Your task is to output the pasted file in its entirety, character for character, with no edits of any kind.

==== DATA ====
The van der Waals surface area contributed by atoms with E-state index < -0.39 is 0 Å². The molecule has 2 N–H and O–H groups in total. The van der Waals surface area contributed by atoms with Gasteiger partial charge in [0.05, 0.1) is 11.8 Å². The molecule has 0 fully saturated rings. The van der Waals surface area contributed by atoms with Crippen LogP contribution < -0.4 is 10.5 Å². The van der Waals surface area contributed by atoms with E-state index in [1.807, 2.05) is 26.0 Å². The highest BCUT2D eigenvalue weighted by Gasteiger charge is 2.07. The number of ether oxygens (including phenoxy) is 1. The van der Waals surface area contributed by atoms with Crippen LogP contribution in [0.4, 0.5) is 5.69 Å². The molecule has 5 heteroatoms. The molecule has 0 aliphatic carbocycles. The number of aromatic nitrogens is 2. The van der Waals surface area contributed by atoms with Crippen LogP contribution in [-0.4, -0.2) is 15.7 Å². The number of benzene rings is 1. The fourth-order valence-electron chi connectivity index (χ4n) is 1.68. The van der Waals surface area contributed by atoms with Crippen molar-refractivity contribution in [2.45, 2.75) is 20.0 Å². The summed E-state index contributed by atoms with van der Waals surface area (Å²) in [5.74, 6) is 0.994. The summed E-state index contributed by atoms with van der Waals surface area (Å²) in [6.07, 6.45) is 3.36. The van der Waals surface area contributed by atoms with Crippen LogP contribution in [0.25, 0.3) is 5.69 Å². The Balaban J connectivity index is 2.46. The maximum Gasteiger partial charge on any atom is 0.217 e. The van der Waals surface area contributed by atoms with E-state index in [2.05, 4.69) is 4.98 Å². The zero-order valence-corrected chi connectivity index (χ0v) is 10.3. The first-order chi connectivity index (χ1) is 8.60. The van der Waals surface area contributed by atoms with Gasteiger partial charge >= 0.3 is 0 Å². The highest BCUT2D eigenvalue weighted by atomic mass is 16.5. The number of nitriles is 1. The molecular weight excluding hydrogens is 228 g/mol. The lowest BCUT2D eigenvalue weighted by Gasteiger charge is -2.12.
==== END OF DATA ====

The van der Waals surface area contributed by atoms with E-state index < -0.39 is 0 Å². The molecule has 2 N–H and O–H groups in total. The van der Waals surface area contributed by atoms with Gasteiger partial charge in [0.05, 0.1) is 11.8 Å². The molecule has 0 fully saturated rings. The van der Waals surface area contributed by atoms with Crippen LogP contribution < -0.4 is 10.5 Å². The van der Waals surface area contributed by atoms with E-state index in [1.807, 2.05) is 26.0 Å². The highest BCUT2D eigenvalue weighted by Gasteiger charge is 2.07. The number of ether oxygens (including phenoxy) is 1. The van der Waals surface area contributed by atoms with Crippen LogP contribution in [0.4, 0.5) is 5.69 Å². The molecule has 5 heteroatoms. The molecule has 0 aliphatic carbocycles. The number of aromatic nitrogens is 2. The van der Waals surface area contributed by atoms with Crippen LogP contribution in [-0.4, -0.2) is 15.7 Å². The number of benzene rings is 1. The fourth-order valence-electron chi connectivity index (χ4n) is 1.68. The van der Waals surface area contributed by atoms with Crippen molar-refractivity contribution in [2.45, 2.75) is 20.0 Å². The summed E-state index contributed by atoms with van der Waals surface area (Å²) in [5.74, 6) is 0.994. The summed E-state index contributed by atoms with van der Waals surface area (Å²) in [6.07, 6.45) is 3.36. The van der Waals surface area contributed by atoms with Crippen LogP contribution in [0.25, 0.3) is 5.69 Å². The Balaban J connectivity index is 2.46. The maximum Gasteiger partial charge on any atom is 0.217 e. The van der Waals surface area contributed by atoms with E-state index in [2.05, 4.69) is 4.98 Å². The zero-order valence-corrected chi connectivity index (χ0v) is 10.3. The first-order chi connectivity index (χ1) is 8.60. The van der Waals surface area contributed by atoms with Gasteiger partial charge >= 0.3 is 0 Å². The highest BCUT2D eigenvalue weighted by atomic mass is 16.5. The number of nitriles is 1. The molecular weight excluding hydrogens is 228 g/mol. The lowest BCUT2D eigenvalue weighted by Gasteiger charge is -2.12.